This style remains, as it probably has since 1883, the preferred style of play in the Scottish Borders. It has also received new-found respect in recent years, having been adopted and espoused by the All-Blacks in the mid-1980s.

The London Scottish of the 1960s were considered the pioneers of the "possession style," and Williams quotes their leader, Iain Laughland:

"The first [rule] is that you must get the ball. . . . The second rule is that when one of your side is in possession there must be another player within five yards of him. That's irrespective of the tactical situation or the position on the field."

The "possession style" in its purest sense often results in slow paced games in which the team in possession refuses to challenge the opponents until its passing patterns have caused a defensive mistake. Only at that point -- and if they're virtually assured that they will be able to penetrate or overlap the defense, will they attack. Other descriptions of this style: "keep-away" and "cat and mouse."

The possession style continues to be what people think about when they think of sevens: a "keep-away" game in which going backwards is no sin. This style remains the favorite of most London teams, as well as 5-time Hong Kong champion Australia.

The "all-action style," which Williams associates with the Loughborough Colleges teams of the 1960s, involves

a storming all-action game, with the ball being won, retained and run at the opposition all through. The players rely on their superior fitness to beat their opponents.

At the international level today perhaps the national teams of Samoa and Tonga -- and to a lesser extent, Fiji, who has mastered some of the elements of the possession style -- best exemplify this "throw care to the wind" style of play.

In fact, because of the abandonment of the "keep-away" mentality, the "all-action" game turns very easily into a bodily contact style. Thus Chris Bass in his 1981 book preferred to characterize sevens into two, rather than three basic styles:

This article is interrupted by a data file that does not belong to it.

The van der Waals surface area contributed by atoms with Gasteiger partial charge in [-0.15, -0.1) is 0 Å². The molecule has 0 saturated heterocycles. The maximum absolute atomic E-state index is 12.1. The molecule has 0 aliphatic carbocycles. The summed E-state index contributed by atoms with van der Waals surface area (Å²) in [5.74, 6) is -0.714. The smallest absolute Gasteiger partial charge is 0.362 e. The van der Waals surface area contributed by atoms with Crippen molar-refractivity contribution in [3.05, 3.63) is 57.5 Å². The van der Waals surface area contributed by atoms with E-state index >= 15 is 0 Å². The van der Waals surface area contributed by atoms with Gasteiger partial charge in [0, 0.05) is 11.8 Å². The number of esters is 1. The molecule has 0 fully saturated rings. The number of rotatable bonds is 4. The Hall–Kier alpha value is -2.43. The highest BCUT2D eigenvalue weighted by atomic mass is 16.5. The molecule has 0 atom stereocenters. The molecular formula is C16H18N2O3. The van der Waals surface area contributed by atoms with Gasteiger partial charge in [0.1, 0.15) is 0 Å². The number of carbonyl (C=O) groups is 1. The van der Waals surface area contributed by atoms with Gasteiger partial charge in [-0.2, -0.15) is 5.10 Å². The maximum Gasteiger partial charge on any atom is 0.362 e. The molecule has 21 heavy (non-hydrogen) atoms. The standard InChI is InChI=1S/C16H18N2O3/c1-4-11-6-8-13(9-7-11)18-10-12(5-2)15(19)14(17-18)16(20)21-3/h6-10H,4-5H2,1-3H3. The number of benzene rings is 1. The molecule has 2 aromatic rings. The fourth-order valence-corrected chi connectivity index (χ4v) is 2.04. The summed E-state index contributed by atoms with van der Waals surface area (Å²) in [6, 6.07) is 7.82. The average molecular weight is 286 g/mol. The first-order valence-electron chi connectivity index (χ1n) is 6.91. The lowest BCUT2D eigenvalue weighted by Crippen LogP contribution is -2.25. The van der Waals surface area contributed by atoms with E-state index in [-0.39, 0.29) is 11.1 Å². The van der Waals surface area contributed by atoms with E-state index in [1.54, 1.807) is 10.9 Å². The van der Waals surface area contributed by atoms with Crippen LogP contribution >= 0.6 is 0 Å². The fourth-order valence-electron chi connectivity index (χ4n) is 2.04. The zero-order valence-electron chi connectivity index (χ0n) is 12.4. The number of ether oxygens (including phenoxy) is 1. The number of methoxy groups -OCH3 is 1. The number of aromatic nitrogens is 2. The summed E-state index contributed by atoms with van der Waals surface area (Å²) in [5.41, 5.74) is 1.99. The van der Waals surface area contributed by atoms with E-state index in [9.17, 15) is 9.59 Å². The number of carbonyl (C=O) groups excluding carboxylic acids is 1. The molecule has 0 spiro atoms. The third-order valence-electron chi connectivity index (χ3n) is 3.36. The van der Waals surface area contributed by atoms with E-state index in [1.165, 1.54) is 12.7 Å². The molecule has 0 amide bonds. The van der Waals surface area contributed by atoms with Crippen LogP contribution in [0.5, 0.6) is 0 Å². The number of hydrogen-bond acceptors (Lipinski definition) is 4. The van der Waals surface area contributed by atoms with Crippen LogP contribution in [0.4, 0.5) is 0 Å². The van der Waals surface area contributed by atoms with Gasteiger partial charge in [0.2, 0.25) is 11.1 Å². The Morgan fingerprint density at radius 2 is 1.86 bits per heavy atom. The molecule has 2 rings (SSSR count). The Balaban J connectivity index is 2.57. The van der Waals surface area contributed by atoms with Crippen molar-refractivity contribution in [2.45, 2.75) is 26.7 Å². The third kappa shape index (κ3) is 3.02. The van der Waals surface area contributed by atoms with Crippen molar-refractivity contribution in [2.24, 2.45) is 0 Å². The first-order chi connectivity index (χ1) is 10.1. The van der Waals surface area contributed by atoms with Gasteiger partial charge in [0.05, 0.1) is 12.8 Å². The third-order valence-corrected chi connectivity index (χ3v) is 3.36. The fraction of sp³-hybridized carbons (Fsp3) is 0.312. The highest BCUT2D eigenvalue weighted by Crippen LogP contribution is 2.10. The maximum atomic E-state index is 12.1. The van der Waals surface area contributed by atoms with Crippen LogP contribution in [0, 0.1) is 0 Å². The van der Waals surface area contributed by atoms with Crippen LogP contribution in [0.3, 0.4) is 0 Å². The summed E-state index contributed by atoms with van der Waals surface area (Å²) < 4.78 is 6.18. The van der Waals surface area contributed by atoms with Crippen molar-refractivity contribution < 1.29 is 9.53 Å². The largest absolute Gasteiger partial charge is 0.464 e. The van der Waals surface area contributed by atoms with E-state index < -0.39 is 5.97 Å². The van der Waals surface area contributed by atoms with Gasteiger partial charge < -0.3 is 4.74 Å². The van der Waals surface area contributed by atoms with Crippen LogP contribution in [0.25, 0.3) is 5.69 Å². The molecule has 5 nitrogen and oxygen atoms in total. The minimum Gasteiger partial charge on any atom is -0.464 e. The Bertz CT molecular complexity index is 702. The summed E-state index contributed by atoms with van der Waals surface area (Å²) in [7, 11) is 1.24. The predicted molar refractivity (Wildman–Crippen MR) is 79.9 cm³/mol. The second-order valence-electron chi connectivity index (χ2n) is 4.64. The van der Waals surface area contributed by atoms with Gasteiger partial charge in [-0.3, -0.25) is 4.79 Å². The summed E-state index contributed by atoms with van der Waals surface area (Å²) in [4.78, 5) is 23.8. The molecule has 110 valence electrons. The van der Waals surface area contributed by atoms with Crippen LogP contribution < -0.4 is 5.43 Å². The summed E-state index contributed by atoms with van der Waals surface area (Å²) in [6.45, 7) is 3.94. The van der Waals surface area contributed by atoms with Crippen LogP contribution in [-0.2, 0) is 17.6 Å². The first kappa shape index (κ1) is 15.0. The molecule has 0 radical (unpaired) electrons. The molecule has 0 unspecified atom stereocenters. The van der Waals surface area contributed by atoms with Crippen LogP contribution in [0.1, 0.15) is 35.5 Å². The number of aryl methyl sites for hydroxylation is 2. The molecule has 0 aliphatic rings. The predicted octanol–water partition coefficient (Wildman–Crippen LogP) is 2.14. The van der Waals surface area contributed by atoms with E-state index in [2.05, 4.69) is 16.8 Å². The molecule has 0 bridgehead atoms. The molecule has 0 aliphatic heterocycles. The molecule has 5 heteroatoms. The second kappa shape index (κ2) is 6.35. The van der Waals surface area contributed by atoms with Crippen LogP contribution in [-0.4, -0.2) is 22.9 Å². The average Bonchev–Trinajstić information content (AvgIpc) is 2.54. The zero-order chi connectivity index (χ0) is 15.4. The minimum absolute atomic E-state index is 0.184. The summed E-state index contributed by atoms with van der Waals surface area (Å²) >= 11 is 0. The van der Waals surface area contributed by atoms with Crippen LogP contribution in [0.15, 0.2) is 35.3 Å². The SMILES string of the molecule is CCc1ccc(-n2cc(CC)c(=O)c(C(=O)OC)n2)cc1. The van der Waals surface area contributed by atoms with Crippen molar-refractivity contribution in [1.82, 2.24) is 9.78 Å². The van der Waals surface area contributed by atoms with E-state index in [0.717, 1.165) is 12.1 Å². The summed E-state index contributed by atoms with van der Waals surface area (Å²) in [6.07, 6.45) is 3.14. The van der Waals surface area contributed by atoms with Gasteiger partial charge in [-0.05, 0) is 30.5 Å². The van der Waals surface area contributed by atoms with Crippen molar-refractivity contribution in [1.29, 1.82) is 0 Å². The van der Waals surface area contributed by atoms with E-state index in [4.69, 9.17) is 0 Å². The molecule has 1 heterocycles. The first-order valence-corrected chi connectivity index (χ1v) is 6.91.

The fast, aggressive, direct, "cut and thrust" approach (bodily contact and all-action) . . . and the "cat and mouse" style.

If we think in American basketball terms, we can liken the first to wide-open Loyola/Marymount, or even UNLV, basketball, and the second to the controlled Princeton style.

In the end, although we can define and refine the way we describe these styles, we are really talking about tendencies; in fact, virtually all teams utilize a combination of the styles described above, with more or less weight being given to each component depending on the team's overall tendencies.

Australia's John Maxwell is among those that feels that it's unwise to be wedded to any one style:

I don't think you can play a textbook way; that's why you've got to have players that can adapt to what's going on, what they should do.

That's one of the great pluses of our club [Randwick]; we can vary our game in terms of the team we're playing.

National Tendencies

The following is a brief synopsis of the predominant tendencies of teams from some of the major sevens regions of the world, in both the Northern and Southern hemisphere.

Elements of the Game

When people speak of styles and tendencies, they normally refer to how teams deal with possession, and that is what has been discussed above. The game, of course is composed of many elements, defensive as well as attacking, and of course, situations where possession itself is the issue.

The chapters that follow will deal with the game from the perspective of the following situations: